'Success is like a wild horse'
Ajith on completing a decade in Tamil films and on his passions
Ajith has completed a decade in the Tamil film industry. Perhaps no actor in the South has had such a roller-coaster ride like he has in these 10 years.
After a spectacular debut in Aasai, Ajith had a spill on his bike on the racetrack, and was bed-ridden for a year or so. When many thought he would not walk again, he came back with the big hit, Kaadal Kottai.
It was followed by a string of flops.
Once again, the industry was in a hurry to write him off. He then came back with Vaalee. And this time, it was followed by one hit after another. Seven successive hits later, a dip followed in his career again.
Now, Ajith is smiling once more. His Diwali release, Villain, is still doing very well at the box office. One can say life has come full circle more than once for him in the last 10 years.
Ajith has also realised that the time has come for him to pursue his passion -- racing. He is on the verge of getting a pilot's licence too.
As he gets ready to shoot for his new film Jana, directed by noted Malayalam filmmaker Shaji Kailas, he appears more excited about his career in racing, which will take off in March in Malayasia in the Formula Asia BMW Championship 2003.
Excerpts from a conversation with Shobha Warrier:
Before Villain, you were going through a very bad phase. How did you come out of that difficult period?
It was a very tough time for me. It was a tougher time than what I had faced before Vaalee. At the time, there was this boycott against me in 1997. I do not want to think of all that.
Why did all those films flop?
I think I made wrong moves. I chose wrong scripts. It was my fault. There is no point blaming the producer or director when it was all my fault. I should have backed out when I felt the films were not going to do well. I chose to continue.
Luckily for me, [producer] Chakravarthy stuck by me. Villain succeeded because we were genuinely working towards a good film. We worked hard and with a lot of conviction.
What was on your mind before Villain released? Everyone said it was a crucial film for you. Were you tense?
To tell you the truth, I was not tense. I had seen worse times. I thought, 'This too shall pass.' Today, I think if anything bad happens, I can tell myself that. When something good happens, I tell myself it too shall pass. That is a better way of handling success and failure. You remain stable.
Have you been handling success and failure well?
It is much more difficult to handle success. It is easier to handle failure because you can indulge in self-pity, you can hit the bottle, you can blame it on people. Success is like a wild horse. If you do not know how to handle it, it will throw you off and look for another rider who can handle it well.
Did it happen to you?
Many times. It happened to me after the success of Kaadal Kottai. It happened to me after seven successive hits. I became overconfident. I thought whatever I do would be accepted. I fell flat on my face. I deserved it.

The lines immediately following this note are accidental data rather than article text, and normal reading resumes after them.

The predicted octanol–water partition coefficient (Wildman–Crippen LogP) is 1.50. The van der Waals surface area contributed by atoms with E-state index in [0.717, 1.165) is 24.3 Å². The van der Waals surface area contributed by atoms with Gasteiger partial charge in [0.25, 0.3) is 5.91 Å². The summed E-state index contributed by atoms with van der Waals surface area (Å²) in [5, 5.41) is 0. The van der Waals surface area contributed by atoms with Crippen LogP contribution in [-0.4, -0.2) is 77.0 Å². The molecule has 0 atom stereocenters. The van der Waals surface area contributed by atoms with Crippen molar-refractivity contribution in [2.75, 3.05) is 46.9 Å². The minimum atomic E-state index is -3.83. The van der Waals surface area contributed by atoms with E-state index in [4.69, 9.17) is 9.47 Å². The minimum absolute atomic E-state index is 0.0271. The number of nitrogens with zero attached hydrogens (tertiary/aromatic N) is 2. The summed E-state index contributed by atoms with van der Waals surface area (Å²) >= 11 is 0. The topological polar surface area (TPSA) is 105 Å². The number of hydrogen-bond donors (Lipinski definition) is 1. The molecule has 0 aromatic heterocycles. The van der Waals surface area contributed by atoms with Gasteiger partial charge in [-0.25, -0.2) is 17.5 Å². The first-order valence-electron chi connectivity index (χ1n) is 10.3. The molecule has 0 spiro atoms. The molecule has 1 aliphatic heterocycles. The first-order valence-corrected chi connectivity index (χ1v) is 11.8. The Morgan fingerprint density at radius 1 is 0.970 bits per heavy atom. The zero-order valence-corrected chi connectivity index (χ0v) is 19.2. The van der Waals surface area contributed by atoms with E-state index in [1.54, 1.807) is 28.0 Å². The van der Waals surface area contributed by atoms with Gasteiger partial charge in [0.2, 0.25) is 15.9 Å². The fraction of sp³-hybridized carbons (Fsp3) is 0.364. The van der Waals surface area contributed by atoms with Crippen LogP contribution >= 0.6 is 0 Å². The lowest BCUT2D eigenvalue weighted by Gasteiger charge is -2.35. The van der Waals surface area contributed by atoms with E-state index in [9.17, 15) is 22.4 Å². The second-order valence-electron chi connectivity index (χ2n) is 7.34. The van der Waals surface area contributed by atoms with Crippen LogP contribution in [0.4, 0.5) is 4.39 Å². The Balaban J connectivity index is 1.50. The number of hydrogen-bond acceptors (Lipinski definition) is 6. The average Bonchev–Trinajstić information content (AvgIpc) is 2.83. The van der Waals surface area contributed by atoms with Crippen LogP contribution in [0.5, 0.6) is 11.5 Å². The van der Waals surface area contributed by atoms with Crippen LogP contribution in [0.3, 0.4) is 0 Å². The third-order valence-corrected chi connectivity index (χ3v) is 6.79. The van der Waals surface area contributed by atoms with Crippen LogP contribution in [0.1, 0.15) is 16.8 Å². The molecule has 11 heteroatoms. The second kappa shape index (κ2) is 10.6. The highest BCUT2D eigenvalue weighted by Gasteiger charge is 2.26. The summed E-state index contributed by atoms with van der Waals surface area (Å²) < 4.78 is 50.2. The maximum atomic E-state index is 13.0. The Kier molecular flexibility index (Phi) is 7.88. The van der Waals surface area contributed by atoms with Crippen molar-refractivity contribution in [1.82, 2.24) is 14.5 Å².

Are you by nature a person who gets easily carried away by success?
I do not know. Success is very intoxicating. It is very difficult to handle all the fame and adulation. It corrupts you. You start to believe that everybody around you is in awe of you, that everybody wants you and that everybody is thinking of you all the time.
On the contrary, the more you rise, people around you want to pull you down. They sing false praises and corrupt and brainwash you into believing something you are not. That is when you should start choosing the people around you.
One day, I woke up and asked myself, 'What the hell am I doing to myself?'
How did that realisation come?
Only because of my family -- my father, my mother, my brother and my wife -- made me see what reality is. No matter how big you are, when you go back home, your family treats you like a normal person. That's when reality hits you.
You did a film like Mugavari, in which you are a normal person, but of late you seem to be trapped in a larger-than-life image.
I want success. I don't mind being trapped in any image. To hell with all those people who don't like to see me getting trapped in an image because they do not go to the theatres. They watch movies on DVDs and VCDs. The common man who earns daily wages comes to the theatre. I want to make films for him.
All those who claim to love realistic films are hypocrites who do not go to the theatres. Why should I make a film for them? They are not my audience.
Tell us something about your new film Jana, which is to be directed by Shaji Kailas.
It is a commercial film with fights, songs -- everything that would make the audience happy. It is like a full course meal, a South Indian thaali that contains all the varieties of satham (rice), pulao, chapati, puri.
Unlike other new entrants in racing, you managed to get sponsors easily. Do you think it is because you are a film star?
I know that racing in India is still in its infancy, but it is being sponsored by firms like JK Tyres and MRF. These two companies are doing a lot for the sport.
I have been lucky to get sponsors. I like to believe that they are not banking on me just because I happen to be a celebrity. I would attribute half of their intentions to my driving abilities.
I am sure that once I start racing, my fans also will start watching. We are going to have five races in Malaysia, and Malaysia has a huge Tamil population. There is bound to be some initial viewership [because of my celebrity status], but they will continue to watch me in racing circuits only if I prove my worth on the tracks.
If you have to choose between acting and racing, which would you prefer? Which career are you more passionate about?
I would like to have the cake and eat it too! *laughs*. To be very honest, it will be very unfair for me to say that I will choose racing. I am racing today only because of movies and the money that I have earned from movies.